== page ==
Containerizing a static website with Docker, part I

Posted on by Matthias Noback

Recently a former colleague of mine, Lucas van Lierop, showed me his new website, which he created using Spress. Lucas took two bold moves: he started freelancing, and he open-sourced his website code. This to me was very inspiring. I've been getting up to speed with Docker recently and am planning to do a lot more with it over the coming months, and being able to take a look at the source code of up-to-date projects that use Docker is certainly invaluable.

Taking lots of inspiration from Lucas's codebase, and after several hours of fiddling with configuration files, I can now guide you through the steps it took to containerize my blog (which is the site you're visiting now) and deploy a single container to a production server.

This blog is generated from a large set of Markdown files, some images, some SCSS files (compiled to CSS) and some JS files (minified and combined). I use Sculpin for the conversion of Markdown to HTML files and NodeJS/NPM/Bower/Grunt for all things CSS/JS. The result of generating the website from sources is a set of files in output_prod/ which for the past four years I've been happily rsync-ing with an Apache document root on my sponsored ServerGrove VPS.

This kind of setup asks for two containers: one with all the development tools (like NPM, Composer, etc.) and one which serves the generated website. If we do this right, we can use the latter container to preview the website on our development machine, and push the same container to a production environment where it can serve the website to actual visitors.

Although Sculpin makes a distinction between a prod and a dev environment, I wanted to streamline its build process: I want no surprises when I switch from dev to prod just before I release a new version of the website. I chose to hide the concept by forcing Sculpin to generate the website in output/. So in app/config/sculpin_kernel.yml I added:

sculpin:
    output_dir: %sculpin.project_dir%/output

The build container

I decided to call the container with all the development tools the build container. I created docker/build/Dockerfile containing:

FROM php:7-cli
RUN curl -sS https://getcomposer.org/installer | php -- --install-dir=/usr/local/bin --filename=composer
RUN curl -sL https://deb.nodesource.com/setup_7.x | bash && apt-get install -y nodejs
RUN npm install -g bower grunt
RUN apt-get install -y git
WORKDIR /opt
ENTRYPOINT ["make", "--makefile=docker/build/Makefile"]
CMD ["nothing"]

Taking the most recent PHP CLI image as the base image, these RUN commands install Composer, then NodeJS, then Bower and Grunt and finally Git (for downloading dependencies from Git). The working directory is set to /opt, which is a sensible place to store custom software. Please note that in most cases it's a best practice to combine the RUN statements into one big concatenated one, to reduce the number of filesystem layers Docker produces. I decided to ignore this practice, since this is a build container which doesn't have to be of "production quality".

The default entrypoint for the container is to run the nothing target of the designated Make file. This is what docker/build/Makefile looks like:

# I have no idea why this directive works, but at least we can now use spaces instead of tabs for recipes:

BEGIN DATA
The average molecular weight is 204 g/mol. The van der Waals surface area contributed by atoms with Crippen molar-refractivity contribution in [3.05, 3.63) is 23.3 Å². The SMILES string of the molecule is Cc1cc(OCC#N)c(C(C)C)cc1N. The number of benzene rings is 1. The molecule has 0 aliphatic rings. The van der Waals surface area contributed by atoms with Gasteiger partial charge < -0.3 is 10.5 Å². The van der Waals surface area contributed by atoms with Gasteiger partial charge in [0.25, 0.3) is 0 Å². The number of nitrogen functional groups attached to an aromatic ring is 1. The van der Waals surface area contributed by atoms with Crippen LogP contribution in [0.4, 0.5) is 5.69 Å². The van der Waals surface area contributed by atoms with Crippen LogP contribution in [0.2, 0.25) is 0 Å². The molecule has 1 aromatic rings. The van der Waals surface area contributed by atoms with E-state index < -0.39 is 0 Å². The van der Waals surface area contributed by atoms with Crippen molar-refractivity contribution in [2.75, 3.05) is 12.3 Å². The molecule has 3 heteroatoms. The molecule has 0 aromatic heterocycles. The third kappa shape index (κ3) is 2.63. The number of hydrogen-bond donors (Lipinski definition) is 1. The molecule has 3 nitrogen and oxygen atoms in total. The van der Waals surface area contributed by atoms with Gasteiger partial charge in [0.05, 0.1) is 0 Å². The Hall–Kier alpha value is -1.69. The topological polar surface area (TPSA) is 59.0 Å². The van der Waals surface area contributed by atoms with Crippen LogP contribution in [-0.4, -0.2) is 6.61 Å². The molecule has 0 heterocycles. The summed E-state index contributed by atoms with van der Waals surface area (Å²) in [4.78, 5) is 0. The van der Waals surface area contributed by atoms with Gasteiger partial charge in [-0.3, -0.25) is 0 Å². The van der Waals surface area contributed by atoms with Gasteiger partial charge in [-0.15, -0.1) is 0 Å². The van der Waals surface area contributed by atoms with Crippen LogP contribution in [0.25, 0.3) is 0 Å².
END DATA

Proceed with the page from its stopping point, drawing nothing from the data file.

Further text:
.RECIPEPREFIX +=

# nothing is a "phony" target, it produces no actual step in the build
.PHONY: nothing

nothing:
    @echo Nothing to be done

# Install all dependencies defined in composer.json, package.json and bower.json
install:
    npm install
    bower install --allow-root
    composer install

# Process all source files (assets and pages)
all:
    grunt
    vendor/bin/sculpin --project-dir=/opt --env=prod generate

I found out that Bower doesn't like to be executed by the root user (the user that runs the build container), so I "fixed" it using the --allow-root flag.

I decided to use docker-compose, which allows for separate configuration for production and development machines, based on the presence of a docker-compose.override.yml file. Since development work will only be done on a local development machine, I added the build container only to the list of services in docker-compose.override.yml, like this:

version: '2'

services:
    build:
        container_name: php-and-symfony-build
        image: matthiasnoback/php-and-symfony-build
        build:
            context: ./
            dockerfile: docker/build/Dockerfile
        volumes:
            - ./:/opt

By running docker-compose build build (which builds the build container ;)) and then docker-compose run build, we get the message "Nothing to be done" from make (as expected, since by default it runs the nothing target we defined earlier). We can run other specific Make targets, by adding an extra argument, e.g. docker-compose run build install to install project dependencies.

To be honest I don't think I ever saw someone use make as an entrypoint for a Docker container, so consider this an experiment. Also, the targets could be arranged a little smarter (they probably should be more specialized), and I didn't add a "watch" target, to rebuild upon file changes.

The volumes directive instructs docker-compose to mount the local working directory (the root directory of the project) as /opt inside the container. This means that all the files that will be changed by the development tools inside the build container are actually changes on the host machine. This, of course, is very usual in a development environment.

Next up: the blog container

In the next post we'll look at how to set up the blog container, which will serve the generated website (for preview and deployment purposes).

By the way, since I'm learning Docker right now, I'm really hoping to receive some feedback from more experienced Docker users - feel free to use the comment form below!

PHP Docker Sculpin Docker